Sometimes it’s very obvious why you need to spend so much time in one particular area. Other times it isn’t. If we go back to my example where I was putting all of my time into work and none at all to family, they couldn’t see what I could see. At the beginning I thought the company had a lot of potential, but in time that potential was lost and it became this expectation that I needed to give every moment to the company which was extremely stressful to keep up that workload.
My family couldn’t understand why I was doing what I was doing.
How to Check If Your Focus Is Balanced
Start with making sure everyone knows we’re making good use of our time.
Now ask yourself these two questions:
- Am I short changing anyone?
- Am I spending too much time with people?
If we think about that balance, as it moves around there’s a finite amount of time available to us. As we’re giving to one group of people we’re taking away from somebody else.
So, am I short changing family when I’m focused so much at work?
At work, and I’m focused on one group of people, am I short changing another group ? Do they need my attention and some of my help?
This group that I’m spending all of my time with are they thinking, “You know what? If Paul just left us alone to do our own thing, we’d be all right.”
Potentially, I’m spending too much time with this one group when they’d really rather that I didn’t.
Strategy #3: How Diverse Are the Opinions in Your Network?
This is the easiest one to check because it’s pretty obvious if everybody’s very open and agreeable to the things that you come up with. But it’s the hardest one to follow through with. We don’t always want to hear opinions that are different to our own.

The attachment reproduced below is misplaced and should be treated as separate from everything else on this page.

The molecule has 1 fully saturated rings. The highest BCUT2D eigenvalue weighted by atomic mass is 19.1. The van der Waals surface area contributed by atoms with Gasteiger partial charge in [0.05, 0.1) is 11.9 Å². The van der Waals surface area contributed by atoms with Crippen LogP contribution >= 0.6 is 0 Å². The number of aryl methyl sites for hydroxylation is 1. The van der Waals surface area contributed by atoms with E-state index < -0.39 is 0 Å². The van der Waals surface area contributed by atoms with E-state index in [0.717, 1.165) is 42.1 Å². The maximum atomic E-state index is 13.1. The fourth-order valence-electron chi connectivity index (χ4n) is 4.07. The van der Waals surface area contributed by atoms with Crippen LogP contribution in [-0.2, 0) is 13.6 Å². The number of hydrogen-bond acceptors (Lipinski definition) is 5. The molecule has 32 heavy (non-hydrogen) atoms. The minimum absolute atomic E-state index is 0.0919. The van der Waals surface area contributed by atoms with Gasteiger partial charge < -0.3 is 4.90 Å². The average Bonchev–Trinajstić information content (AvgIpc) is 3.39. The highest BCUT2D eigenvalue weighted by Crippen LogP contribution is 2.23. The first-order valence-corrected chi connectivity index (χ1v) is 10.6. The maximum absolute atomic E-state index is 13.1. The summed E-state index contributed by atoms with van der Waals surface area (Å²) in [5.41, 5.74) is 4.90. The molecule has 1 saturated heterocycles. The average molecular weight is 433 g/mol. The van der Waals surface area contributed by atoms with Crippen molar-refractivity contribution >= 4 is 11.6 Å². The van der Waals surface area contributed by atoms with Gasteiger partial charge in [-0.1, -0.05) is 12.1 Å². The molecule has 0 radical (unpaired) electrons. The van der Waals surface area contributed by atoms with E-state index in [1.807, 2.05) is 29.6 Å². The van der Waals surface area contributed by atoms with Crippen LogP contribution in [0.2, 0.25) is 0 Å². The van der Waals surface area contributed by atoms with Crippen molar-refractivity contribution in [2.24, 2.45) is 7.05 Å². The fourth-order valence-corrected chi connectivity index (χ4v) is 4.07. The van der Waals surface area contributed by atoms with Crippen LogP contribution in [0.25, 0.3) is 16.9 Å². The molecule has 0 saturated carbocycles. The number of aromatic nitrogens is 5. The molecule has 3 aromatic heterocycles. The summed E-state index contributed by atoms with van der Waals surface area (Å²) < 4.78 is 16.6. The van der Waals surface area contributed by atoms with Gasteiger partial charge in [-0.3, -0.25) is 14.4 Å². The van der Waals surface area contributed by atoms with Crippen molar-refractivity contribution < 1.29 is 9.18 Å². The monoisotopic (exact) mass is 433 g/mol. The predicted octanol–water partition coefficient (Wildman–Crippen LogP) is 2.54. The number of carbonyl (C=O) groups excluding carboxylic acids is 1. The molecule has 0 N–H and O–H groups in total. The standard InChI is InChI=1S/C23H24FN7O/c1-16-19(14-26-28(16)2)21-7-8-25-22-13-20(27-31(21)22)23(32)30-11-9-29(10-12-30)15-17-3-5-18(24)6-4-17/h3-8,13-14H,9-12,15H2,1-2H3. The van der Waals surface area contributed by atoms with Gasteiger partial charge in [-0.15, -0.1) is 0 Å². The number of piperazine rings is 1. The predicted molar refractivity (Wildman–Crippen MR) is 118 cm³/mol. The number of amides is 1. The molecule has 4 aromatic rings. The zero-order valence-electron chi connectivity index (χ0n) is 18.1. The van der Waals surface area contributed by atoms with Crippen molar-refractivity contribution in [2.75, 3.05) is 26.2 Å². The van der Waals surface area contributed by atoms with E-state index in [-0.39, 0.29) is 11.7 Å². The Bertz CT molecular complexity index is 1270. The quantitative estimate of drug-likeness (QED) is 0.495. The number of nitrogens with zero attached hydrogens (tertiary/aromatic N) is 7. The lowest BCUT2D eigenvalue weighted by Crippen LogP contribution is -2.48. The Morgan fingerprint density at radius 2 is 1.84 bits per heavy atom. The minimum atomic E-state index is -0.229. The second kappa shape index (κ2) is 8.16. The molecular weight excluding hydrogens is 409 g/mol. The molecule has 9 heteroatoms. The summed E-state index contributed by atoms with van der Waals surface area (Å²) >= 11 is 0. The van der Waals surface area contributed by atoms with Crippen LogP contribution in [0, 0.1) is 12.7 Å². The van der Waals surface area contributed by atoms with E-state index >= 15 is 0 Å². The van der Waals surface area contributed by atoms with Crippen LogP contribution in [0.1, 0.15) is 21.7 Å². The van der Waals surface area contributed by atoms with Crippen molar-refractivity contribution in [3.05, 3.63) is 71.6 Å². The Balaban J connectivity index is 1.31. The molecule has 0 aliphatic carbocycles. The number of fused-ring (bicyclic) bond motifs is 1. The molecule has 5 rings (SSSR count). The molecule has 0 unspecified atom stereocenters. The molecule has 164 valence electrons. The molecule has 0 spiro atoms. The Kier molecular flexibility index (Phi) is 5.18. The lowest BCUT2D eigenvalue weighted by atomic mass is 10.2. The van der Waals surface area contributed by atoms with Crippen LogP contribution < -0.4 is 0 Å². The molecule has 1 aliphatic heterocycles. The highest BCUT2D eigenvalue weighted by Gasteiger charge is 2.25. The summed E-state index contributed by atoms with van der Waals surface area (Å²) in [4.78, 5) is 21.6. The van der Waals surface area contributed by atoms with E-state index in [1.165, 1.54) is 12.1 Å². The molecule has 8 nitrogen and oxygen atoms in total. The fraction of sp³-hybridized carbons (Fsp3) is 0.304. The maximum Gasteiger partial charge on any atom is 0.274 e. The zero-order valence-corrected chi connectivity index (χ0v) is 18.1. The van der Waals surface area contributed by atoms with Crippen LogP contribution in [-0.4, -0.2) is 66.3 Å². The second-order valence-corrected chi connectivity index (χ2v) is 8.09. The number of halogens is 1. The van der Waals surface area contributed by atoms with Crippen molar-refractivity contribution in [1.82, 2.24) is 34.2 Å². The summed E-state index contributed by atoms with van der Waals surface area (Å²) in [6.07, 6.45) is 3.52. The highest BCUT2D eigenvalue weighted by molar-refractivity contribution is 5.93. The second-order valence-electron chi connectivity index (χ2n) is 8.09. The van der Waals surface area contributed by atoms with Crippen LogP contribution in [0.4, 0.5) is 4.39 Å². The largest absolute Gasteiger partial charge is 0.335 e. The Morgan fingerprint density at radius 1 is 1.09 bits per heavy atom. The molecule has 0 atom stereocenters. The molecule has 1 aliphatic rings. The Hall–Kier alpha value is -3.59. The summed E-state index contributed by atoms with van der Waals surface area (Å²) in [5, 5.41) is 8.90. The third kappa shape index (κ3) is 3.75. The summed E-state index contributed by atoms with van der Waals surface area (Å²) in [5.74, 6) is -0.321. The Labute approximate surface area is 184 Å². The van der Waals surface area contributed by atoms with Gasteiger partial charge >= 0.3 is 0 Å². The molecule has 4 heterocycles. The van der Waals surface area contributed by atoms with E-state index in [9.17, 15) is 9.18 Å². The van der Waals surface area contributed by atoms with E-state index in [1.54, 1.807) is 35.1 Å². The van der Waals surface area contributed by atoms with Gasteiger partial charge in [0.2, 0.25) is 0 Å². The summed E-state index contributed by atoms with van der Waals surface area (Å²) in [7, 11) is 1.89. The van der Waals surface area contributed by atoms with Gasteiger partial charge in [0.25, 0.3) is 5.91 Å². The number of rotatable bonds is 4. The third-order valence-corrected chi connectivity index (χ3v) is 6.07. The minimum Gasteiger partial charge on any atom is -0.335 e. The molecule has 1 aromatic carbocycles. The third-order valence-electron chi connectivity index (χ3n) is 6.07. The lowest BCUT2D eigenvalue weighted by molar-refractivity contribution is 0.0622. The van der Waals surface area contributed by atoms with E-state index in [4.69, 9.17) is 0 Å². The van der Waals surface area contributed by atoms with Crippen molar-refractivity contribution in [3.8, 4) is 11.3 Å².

Why Do We Want to Take the Time to Listen to People That Aren’t Going to Tell Us What We Want to Hear?
It’s quite simple really. The more information we get, the more feedback we receive, that’s going to help us really understand the problems people are facing. Which means we can provide the solution that’s going to physically solve their problems.
We’re not just putting a band-aid on their problem. We’re not just giving them something that isn’t going to work. We’re giving them something that does work, that does solve their problems. Makes their life easier and helps them move forward.
That also builds our reputation as someone who can deliver because we are open to hearing both the good and the bad. We’re open to that range of opinions and feedback. This means we’re able to work with a lot of people.
How Do We Listen to Opinions That Are Very Different to Our Own?
Listen Without Reacting
Be calm and take on board what what we’re hearing. Because we’re not reacting and not jumping immediately to conclusions, we’re able to think through the words that are being spoken and understand their meaning.
It’s Not Personal
A lot of the time, and when I say “a lot” I really mean 99.999% of the time, when someone is against an idea that we have they’re resistant to the idea and not us. There’s typically something else going on behind the scenes that we haven’t yet got to which explains why the are being argumentative.
Find the Golden Nugget
If someone we’re working with is hesitant, by listening calmly and without judgement we can pick up on the cues they give us as to why they are reticent and negative.
When we jump to conclusions we miss the subtle signs and exacerbate the situation.
Three strategies to get and maintain a balance at work and in life:
- Use your time wisely.
- People understand why your focus is where it is.
- Listen to a diverse range of opinions.
These three things not only bring us balance but they are also fundamental in helping us become a well-rounded person. And well-rounded people make the world a better place.